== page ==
By supporting lowering the voting age to 16, progressive Democrats, 125 of them, have painted a political target on themselves.
On March 3 of this year, 125 Democrats voted to give 16-year-olds the vote in federal elections. No Republicans joined them. Much has been made of the Democrats’ list of 121 Republican members of the House who two months earlier refused to confirm President Joe Biden’s election. Now both parties, like Gilbert and Sullivan’s Mikado, “Have got a little list / And they’ll none of them be missed.”
The Republican dissenters in January, who included some usually sensible people like Rep. Tom Cole (R-OK), frequently expressed doubt about their votes but explained that they were honoring the presumed wishes of their Trump-supporting constituents. This vision of their duty hardly coincides with that expressed in Edmund Burke’s address to the electors of Bristol, but it has an element of truthfulness about it. Trump’s loyalists have undiminished gratitude to him for sparing the nation President Hillary Clinton—though almost any Republican presidential candidate in 2016 would have done so, and by a greater margin. Their fanaticism also rests on the fact that he clearly sought to keep his four main promises: on immigration, trade, the Supreme Court, and regime-change wars. They also wanted to put down a marker against the possibility of fraud in mail-in voting, if not in the 2020 election, at least in the next one.
The Democratic supporters of infantile voting have no such excuses. Their constituents, even in the most liberal or progressive districts, did not demand or expect it. Even in Nancy Pelosi’s San Francisco, a proposal for lowering the voting age was voted down in 2016, and the California electorate emphatically rejected a well-financed proposal for 17-year-old voting in 2020.
Fear of retaliation by Pelosi, who is in command of committee assignments and large amounts of campaign money, may have prompted some votes, such as those of the occasionally independent Abigail Spanberger, Ro Khanna, James Clyburn, and C.A. “Dutch” Ruppersberger. But the dominant reason for them and others was the hope of partisan advantage, even though the examples of Brazil, Argentina, and Nicaragua, where 16-year-old voting is allowed, suggests that no advantage can outweigh the loss of political stability it produces. One refreshingly independent vote was that of the former chairman of the NAACP, my Congressman Kweisi Mfume, who unlike many members of the Congressional Black Caucus voted against the proposal.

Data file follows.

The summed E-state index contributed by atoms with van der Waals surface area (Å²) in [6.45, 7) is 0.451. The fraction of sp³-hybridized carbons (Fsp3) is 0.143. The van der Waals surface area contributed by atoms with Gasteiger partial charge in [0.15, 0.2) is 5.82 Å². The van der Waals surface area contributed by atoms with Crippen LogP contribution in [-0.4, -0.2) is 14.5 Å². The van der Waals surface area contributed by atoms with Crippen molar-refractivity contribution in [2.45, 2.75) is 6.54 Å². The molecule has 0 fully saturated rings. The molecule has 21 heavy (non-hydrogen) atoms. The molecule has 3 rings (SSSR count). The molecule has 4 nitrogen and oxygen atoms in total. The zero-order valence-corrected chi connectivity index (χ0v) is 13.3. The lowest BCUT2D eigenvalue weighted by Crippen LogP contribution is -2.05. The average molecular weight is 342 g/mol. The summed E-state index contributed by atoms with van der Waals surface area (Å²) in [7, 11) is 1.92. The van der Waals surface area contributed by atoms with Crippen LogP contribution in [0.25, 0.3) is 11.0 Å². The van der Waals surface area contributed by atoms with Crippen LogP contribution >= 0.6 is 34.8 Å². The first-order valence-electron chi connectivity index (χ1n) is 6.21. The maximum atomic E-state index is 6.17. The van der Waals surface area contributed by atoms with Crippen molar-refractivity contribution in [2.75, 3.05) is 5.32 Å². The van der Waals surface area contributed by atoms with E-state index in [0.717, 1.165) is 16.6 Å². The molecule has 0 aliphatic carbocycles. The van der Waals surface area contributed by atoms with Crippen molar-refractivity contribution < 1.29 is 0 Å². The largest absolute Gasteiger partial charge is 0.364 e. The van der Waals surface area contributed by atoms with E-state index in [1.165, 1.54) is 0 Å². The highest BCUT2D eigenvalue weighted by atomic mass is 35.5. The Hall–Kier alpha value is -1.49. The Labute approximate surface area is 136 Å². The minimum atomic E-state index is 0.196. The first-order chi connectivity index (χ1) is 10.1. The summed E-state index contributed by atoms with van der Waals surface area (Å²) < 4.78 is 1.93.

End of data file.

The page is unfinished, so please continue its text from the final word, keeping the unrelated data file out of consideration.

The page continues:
The advent of 18-year-old voting almost certainly helped politicize higher education. Speaker Pelosi has avowed that she wants “to capture kids when they’re in high school, when they’re interested in all of this, when they’re learning about government to be able to vote.”
An organization known as “Vote 16 USA” is a subsidiary of another called “Generation Citizen,” supported by major foundations, including the Ford and Bezos Family Foundations, fostering a program of “civic education” or indoctrination reminiscent of that of, and associated with, the New York Times’s 1619 Project. This is not a pretty spectacle.
There is much science suggesting that the brain is not fully developed until age 25. Moreover, American youth is more sheltered and less experienced than ever before. The day is gone of the young citizens celebrated by Ralph Waldo Emerson, who preach, teach, farm, engage in manual labor, and try their hand as merchants—who “do not postpone life, but live already.” For every Napoleon or William Pitt, there are millions of trust fund babies, drones, and perpetual students. There are some who remember that Chancellors Bruning of Germany and Schuschnigg of Austria saw no cure for their countries’ political disturbances in the 1930s save for an increase in the voting age to 25.
The vote on March 3 should be seen as a political gift to Republicans, ensuring them restoration of a House majority and more than negating the effects of their own members’ mistake two months earlier.
George Liebmann is president of the Library Company of the Baltimore Bar, and is the author of works on law and history, most recently Vox Clamantis In Deserto: An Iconoclast Looks at Four Failed Administrations.
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